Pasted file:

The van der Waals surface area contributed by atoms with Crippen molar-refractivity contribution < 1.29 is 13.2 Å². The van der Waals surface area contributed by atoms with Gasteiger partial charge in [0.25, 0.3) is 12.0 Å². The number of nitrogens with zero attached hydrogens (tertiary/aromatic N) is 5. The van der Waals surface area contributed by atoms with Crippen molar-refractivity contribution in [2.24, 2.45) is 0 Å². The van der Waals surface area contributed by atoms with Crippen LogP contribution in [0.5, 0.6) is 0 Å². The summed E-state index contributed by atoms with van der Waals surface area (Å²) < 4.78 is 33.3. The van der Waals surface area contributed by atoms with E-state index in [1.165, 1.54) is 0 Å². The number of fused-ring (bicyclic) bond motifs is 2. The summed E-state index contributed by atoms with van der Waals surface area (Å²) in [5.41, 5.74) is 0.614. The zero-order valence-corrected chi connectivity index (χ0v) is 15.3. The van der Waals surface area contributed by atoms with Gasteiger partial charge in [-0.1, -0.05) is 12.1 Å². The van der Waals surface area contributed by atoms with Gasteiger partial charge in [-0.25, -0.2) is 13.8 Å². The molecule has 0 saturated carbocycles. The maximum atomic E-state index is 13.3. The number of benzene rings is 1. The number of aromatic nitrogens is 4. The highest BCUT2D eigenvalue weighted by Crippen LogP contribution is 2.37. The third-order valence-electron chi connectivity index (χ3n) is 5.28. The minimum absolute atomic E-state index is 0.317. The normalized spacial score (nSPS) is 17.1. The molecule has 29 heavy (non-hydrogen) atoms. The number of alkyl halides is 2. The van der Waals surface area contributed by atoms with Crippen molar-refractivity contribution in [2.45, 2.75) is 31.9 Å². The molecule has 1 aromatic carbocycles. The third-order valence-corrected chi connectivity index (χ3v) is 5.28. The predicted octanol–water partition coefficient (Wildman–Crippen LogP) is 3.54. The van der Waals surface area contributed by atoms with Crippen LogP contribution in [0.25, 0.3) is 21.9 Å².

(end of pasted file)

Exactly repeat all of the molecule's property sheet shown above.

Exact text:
The van der Waals surface area contributed by atoms with Crippen molar-refractivity contribution < 1.29 is 13.2 Å². The van der Waals surface area contributed by atoms with Gasteiger partial charge in [0.25, 0.3) is 12.0 Å². The number of nitrogens with zero attached hydrogens (tertiary/aromatic N) is 5. The van der Waals surface area contributed by atoms with Crippen molar-refractivity contribution in [2.24, 2.45) is 0 Å². The van der Waals surface area contributed by atoms with Crippen LogP contribution in [0.5, 0.6) is 0 Å². The summed E-state index contributed by atoms with van der Waals surface area (Å²) < 4.78 is 33.3. The van der Waals surface area contributed by atoms with E-state index in [1.165, 1.54) is 0 Å². The number of fused-ring (bicyclic) bond motifs is 2. The summed E-state index contributed by atoms with van der Waals surface area (Å²) in [5.41, 5.74) is 0.614. The zero-order valence-corrected chi connectivity index (χ0v) is 15.3. The van der Waals surface area contributed by atoms with Gasteiger partial charge in [-0.1, -0.05) is 12.1 Å². The van der Waals surface area contributed by atoms with Gasteiger partial charge in [-0.25, -0.2) is 13.8 Å². The molecule has 0 saturated carbocycles. The maximum atomic E-state index is 13.3. The number of benzene rings is 1. The number of aromatic nitrogens is 4. The highest BCUT2D eigenvalue weighted by Crippen LogP contribution is 2.37. The third-order valence-electron chi connectivity index (χ3n) is 5.28. The minimum absolute atomic E-state index is 0.317. The normalized spacial score (nSPS) is 17.1. The molecule has 29 heavy (non-hydrogen) atoms. The number of alkyl halides is 2. The van der Waals surface area contributed by atoms with Crippen molar-refractivity contribution in [2.45, 2.75) is 31.9 Å². The molecule has 1 aromatic carbocycles. The third-order valence-corrected chi connectivity index (χ3v) is 5.28. The predicted octanol–water partition coefficient (Wildman–Crippen LogP) is 3.54. The van der Waals surface area contributed by atoms with Crippen LogP contribution in [0.25, 0.3) is 21.9 Å².